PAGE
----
Winter in Paradise: How I Spent my J-Term

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When I signed up for my J-term program this winter, Sustainability and Tropical Ecosystems of Costa Rica, it wasn’t with complete confidence. Sure, I was a sustainability co-major but my only background was an intro course I had just taken the previous semester. As I scanned through the assignments, the research project abroad, the expectations, all I could think was: What if I can’t do it? I barely knew anyone going on the trip, I’d never been to Costa Rica, and I’d never been out of the country for this long before.

Yet the other option—a long six weeks of HGTV binging at home—pushed me to commit to the program. Plus, did I mention it was Costa Rica?

I was still nervous when I arrived in San Jose a few days after Christmas, rattled with the unknowns ahead, but looking back now I can easily say those twenty-two days were some of the best of my life.

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DSC03226From the minute we landed in Costa Rica, we were off. The trip was high-paced; almost every other day we were on the road, off to a new location. We explored tropical rainforests, dry forests, cloud forests, beaches and mangroves and traveled all around the country in our bus, and then later on boats. As every ecosystem changed, it was hard to believe we were in the same country. In only a few hours we went from mossy, old growth forests with epiphytes and dense canopies to dry forests that resembled deserts; from 65 mph winds in the hills of Monteverde to the heat of Osa beaches.

We saw sloths hanging from trees and on one of our last nights, as we hung in hammocks after class, watched one move limb-to-limb a few feet right above us. We saw Jesus lizards (famously named for their ability to walk on water), green iguanas, agoutis, bat colonies, guans, jacawas, toucans, scarlet macaws, green macaws, tapirs, spider monkeys, white-faced capuchins, endangered Olive Ridley sea turtles, bottlenose dolphins, blue-jean frogs, wolf spiders, red-eyed tree frogs, yellow winking pit-vipers, anteaters, and a venomous fer-de-lance. And that’s just to name a few.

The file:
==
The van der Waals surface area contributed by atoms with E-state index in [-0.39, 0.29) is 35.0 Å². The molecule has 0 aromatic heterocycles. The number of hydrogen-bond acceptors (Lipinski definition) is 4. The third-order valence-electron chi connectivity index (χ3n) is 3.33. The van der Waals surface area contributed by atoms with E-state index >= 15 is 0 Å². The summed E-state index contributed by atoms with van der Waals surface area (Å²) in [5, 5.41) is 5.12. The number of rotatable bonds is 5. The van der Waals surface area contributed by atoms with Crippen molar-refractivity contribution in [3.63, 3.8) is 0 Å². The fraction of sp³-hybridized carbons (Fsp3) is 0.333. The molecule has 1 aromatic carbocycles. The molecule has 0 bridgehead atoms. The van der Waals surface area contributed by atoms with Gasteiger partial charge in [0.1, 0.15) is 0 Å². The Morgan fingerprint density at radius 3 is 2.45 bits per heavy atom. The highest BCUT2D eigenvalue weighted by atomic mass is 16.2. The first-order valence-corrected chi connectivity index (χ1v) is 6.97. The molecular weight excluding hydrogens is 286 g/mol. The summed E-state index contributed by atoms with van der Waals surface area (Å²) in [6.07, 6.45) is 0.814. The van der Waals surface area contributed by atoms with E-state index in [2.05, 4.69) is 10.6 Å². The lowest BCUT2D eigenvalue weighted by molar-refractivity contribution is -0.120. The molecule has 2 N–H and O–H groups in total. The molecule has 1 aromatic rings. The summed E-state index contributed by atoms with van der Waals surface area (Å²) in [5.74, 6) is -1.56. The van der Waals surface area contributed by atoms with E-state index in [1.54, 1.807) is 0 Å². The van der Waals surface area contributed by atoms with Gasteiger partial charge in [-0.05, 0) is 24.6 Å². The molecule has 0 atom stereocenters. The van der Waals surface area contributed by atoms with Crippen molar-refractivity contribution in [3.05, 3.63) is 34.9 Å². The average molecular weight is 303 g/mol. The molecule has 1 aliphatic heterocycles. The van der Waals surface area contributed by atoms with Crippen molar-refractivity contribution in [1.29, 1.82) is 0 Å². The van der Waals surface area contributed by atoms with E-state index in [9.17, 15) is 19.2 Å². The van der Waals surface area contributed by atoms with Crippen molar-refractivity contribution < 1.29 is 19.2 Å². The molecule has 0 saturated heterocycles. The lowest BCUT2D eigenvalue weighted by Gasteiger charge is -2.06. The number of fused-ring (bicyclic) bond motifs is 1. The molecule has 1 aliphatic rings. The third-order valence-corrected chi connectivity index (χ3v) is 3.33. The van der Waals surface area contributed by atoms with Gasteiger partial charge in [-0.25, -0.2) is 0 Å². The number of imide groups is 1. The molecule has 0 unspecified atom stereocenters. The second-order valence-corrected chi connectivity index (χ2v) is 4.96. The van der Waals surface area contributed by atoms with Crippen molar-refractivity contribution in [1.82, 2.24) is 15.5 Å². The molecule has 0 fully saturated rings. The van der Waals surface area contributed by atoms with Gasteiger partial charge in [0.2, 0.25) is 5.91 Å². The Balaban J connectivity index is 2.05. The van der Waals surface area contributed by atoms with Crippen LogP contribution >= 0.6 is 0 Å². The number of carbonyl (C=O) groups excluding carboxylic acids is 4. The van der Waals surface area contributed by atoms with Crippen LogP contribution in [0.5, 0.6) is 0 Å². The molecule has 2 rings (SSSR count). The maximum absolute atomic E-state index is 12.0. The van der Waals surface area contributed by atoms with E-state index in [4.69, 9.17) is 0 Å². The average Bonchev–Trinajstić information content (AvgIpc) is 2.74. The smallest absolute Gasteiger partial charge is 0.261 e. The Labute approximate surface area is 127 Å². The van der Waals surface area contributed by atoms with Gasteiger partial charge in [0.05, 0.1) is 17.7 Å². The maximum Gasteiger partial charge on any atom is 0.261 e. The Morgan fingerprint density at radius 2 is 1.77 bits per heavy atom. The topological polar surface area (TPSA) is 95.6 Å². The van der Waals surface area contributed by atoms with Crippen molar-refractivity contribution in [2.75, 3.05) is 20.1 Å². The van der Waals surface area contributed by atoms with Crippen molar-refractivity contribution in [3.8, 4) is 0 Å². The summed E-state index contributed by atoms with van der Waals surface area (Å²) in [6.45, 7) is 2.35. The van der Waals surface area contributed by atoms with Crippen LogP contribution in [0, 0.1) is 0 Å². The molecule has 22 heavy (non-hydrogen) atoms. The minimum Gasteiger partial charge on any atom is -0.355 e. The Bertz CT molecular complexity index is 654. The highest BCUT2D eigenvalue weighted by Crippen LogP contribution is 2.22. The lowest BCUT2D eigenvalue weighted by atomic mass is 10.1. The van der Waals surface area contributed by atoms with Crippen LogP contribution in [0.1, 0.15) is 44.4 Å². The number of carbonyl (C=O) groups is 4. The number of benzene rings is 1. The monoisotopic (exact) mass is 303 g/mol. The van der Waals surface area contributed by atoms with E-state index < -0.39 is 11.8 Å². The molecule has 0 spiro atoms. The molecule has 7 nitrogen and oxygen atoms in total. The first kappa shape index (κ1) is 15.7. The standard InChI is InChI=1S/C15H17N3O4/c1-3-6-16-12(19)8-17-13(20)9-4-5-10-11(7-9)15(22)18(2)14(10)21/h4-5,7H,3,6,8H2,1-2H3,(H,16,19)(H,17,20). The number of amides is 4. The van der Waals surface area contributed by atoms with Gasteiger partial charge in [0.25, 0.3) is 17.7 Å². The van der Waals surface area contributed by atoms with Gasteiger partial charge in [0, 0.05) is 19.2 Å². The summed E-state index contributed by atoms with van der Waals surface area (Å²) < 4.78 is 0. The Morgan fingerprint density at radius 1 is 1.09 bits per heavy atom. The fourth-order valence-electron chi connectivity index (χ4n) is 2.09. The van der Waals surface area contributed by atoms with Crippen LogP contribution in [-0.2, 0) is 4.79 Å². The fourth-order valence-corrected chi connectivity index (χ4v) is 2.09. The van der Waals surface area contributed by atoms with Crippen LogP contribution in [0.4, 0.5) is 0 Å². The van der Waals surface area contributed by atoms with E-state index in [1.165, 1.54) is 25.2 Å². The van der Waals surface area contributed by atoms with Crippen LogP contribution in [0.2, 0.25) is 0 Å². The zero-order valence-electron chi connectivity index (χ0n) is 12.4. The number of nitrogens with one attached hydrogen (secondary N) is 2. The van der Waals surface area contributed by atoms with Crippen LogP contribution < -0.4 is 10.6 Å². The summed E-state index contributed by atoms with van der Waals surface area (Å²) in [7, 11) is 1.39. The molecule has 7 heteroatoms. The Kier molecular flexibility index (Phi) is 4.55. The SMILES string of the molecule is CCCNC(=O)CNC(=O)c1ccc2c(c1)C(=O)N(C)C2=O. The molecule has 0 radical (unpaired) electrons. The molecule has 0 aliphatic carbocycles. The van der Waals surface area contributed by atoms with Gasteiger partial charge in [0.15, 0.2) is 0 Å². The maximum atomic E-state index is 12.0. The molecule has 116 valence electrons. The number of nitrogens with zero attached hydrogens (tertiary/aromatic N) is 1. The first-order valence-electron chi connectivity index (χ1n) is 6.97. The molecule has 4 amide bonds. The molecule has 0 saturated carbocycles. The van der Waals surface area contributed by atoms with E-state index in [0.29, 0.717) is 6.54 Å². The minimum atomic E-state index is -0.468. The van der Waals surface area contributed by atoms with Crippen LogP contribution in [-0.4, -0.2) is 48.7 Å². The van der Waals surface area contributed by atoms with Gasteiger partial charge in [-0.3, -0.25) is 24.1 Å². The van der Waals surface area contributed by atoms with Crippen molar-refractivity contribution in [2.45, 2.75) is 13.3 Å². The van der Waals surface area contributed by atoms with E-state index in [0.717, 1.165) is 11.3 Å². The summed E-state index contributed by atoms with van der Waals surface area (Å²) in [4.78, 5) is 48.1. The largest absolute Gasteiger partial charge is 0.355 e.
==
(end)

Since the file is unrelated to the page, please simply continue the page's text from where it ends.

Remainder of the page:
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We had class at night during which we discussed readings from our course book, and what startled me most was the level of interest from the students and professors. Class consisted of discussion and debates, and of synthesizing what we’d seen that day with what we were learning about; it was seeing sustainable practices between organic farming to mangrove conservation to eco-tourism first-hand. The discussions were never forced or bare, despite how tired everyone was.

We hiked through forests and swam in waterfalls, even venturing off at night with our flashlights (and guides, of course) and immersing ourselves in the nocturnal world of the jungle. We zip-lined through the cloud forest and swam in the Pacific, even untangling an Olive Ridley from a fishing rope caught around its fins.

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We earned six credit hours in 22 days, and while that sounds rushed, I honestly believe I learned more about sustainability and the environment in those short weeks than I would have from a semester in a classroom.

When you hear about deforestation and pesticides in an isolated, non-affected location, that’s one thing. Sometimes, for people that are passionate, that’s enough. But when you’re in the mangroves and you see first-hand the gaping holes where trees used to be, trees that were stripped for timber and dying from sea level rise; when you see a sea turtle wrapped up in fishing lines right before your eyes; when you see the extensive process organic coffee farmers go through, and the economic inequality they face—all of this becomes real. It’s no longer a picture on a PowerPoint. It takes being there.

Going to Costa Rica for J-term offered opportunities I otherwise never would have experienced; it introduced me to strangers who became my friends and brought adventure to every day. But, most of all, it confirmed my interest in sustainability and conservation and as I boarded the plane back to New York, all I could think about was when I could return again.

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